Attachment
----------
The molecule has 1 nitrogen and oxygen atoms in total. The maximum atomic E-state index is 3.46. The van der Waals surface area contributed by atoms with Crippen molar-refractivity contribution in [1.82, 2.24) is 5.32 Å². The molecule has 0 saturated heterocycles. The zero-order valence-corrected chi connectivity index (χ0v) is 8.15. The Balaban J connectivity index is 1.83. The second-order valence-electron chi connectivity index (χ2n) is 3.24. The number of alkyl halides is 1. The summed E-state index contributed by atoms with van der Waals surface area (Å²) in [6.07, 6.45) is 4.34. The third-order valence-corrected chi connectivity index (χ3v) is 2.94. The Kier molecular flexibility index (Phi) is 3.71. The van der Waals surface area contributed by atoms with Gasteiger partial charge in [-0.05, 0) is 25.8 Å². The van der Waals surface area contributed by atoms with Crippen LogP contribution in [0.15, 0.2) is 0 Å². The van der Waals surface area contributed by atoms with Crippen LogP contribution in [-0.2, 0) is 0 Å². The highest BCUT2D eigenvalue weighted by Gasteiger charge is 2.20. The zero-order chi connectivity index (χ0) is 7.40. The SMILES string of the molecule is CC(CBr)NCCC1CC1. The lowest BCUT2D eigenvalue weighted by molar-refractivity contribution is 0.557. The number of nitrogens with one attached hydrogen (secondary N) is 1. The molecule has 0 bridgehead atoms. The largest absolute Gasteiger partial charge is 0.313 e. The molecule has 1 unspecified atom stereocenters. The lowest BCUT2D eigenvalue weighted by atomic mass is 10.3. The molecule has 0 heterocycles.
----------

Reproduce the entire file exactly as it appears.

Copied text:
The molecule has 1 nitrogen and oxygen atoms in total. The maximum atomic E-state index is 3.46. The van der Waals surface area contributed by atoms with Crippen molar-refractivity contribution in [1.82, 2.24) is 5.32 Å². The molecule has 0 saturated heterocycles. The zero-order valence-corrected chi connectivity index (χ0v) is 8.15. The Balaban J connectivity index is 1.83. The second-order valence-electron chi connectivity index (χ2n) is 3.24. The number of alkyl halides is 1. The summed E-state index contributed by atoms with van der Waals surface area (Å²) in [6.07, 6.45) is 4.34. The third-order valence-corrected chi connectivity index (χ3v) is 2.94. The Kier molecular flexibility index (Phi) is 3.71. The van der Waals surface area contributed by atoms with Gasteiger partial charge in [-0.05, 0) is 25.8 Å². The van der Waals surface area contributed by atoms with Crippen LogP contribution in [0.15, 0.2) is 0 Å². The van der Waals surface area contributed by atoms with Crippen LogP contribution in [-0.2, 0) is 0 Å². The highest BCUT2D eigenvalue weighted by Gasteiger charge is 2.20. The zero-order chi connectivity index (χ0) is 7.40. The SMILES string of the molecule is CC(CBr)NCCC1CC1. The lowest BCUT2D eigenvalue weighted by molar-refractivity contribution is 0.557. The number of nitrogens with one attached hydrogen (secondary N) is 1. The molecule has 0 bridgehead atoms. The largest absolute Gasteiger partial charge is 0.313 e. The molecule has 1 unspecified atom stereocenters. The lowest BCUT2D eigenvalue weighted by atomic mass is 10.3. The molecule has 0 heterocycles.